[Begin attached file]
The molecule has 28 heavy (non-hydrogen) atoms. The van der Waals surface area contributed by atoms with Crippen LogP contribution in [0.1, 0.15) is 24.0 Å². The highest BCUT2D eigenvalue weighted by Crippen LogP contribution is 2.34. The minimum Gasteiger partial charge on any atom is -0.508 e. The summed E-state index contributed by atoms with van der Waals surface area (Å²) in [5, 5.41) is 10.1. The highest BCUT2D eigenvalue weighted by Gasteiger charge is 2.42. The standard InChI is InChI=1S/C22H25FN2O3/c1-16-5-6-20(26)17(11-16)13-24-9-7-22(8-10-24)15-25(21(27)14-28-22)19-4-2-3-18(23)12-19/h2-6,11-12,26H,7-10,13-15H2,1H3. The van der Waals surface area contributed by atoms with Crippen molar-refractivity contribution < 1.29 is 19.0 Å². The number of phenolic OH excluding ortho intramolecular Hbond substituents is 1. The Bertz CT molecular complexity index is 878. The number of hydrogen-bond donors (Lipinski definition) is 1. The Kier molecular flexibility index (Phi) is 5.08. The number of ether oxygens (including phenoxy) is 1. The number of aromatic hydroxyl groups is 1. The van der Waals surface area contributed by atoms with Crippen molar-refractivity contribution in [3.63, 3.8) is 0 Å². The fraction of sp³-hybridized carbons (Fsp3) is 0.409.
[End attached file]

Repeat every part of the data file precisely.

The molecule has 28 heavy (non-hydrogen) atoms. The van der Waals surface area contributed by atoms with Crippen LogP contribution in [0.1, 0.15) is 24.0 Å². The highest BCUT2D eigenvalue weighted by Crippen LogP contribution is 2.34. The minimum Gasteiger partial charge on any atom is -0.508 e. The summed E-state index contributed by atoms with van der Waals surface area (Å²) in [5, 5.41) is 10.1. The highest BCUT2D eigenvalue weighted by Gasteiger charge is 2.42. The standard InChI is InChI=1S/C22H25FN2O3/c1-16-5-6-20(26)17(11-16)13-24-9-7-22(8-10-24)15-25(21(27)14-28-22)19-4-2-3-18(23)12-19/h2-6,11-12,26H,7-10,13-15H2,1H3. The van der Waals surface area contributed by atoms with Crippen molar-refractivity contribution < 1.29 is 19.0 Å². The number of phenolic OH excluding ortho intramolecular Hbond substituents is 1. The Bertz CT molecular complexity index is 878. The number of hydrogen-bond donors (Lipinski definition) is 1. The Kier molecular flexibility index (Phi) is 5.08. The number of ether oxygens (including phenoxy) is 1. The number of aromatic hydroxyl groups is 1. The van der Waals surface area contributed by atoms with Crippen molar-refractivity contribution in [3.63, 3.8) is 0 Å². The fraction of sp³-hybridized carbons (Fsp3) is 0.409.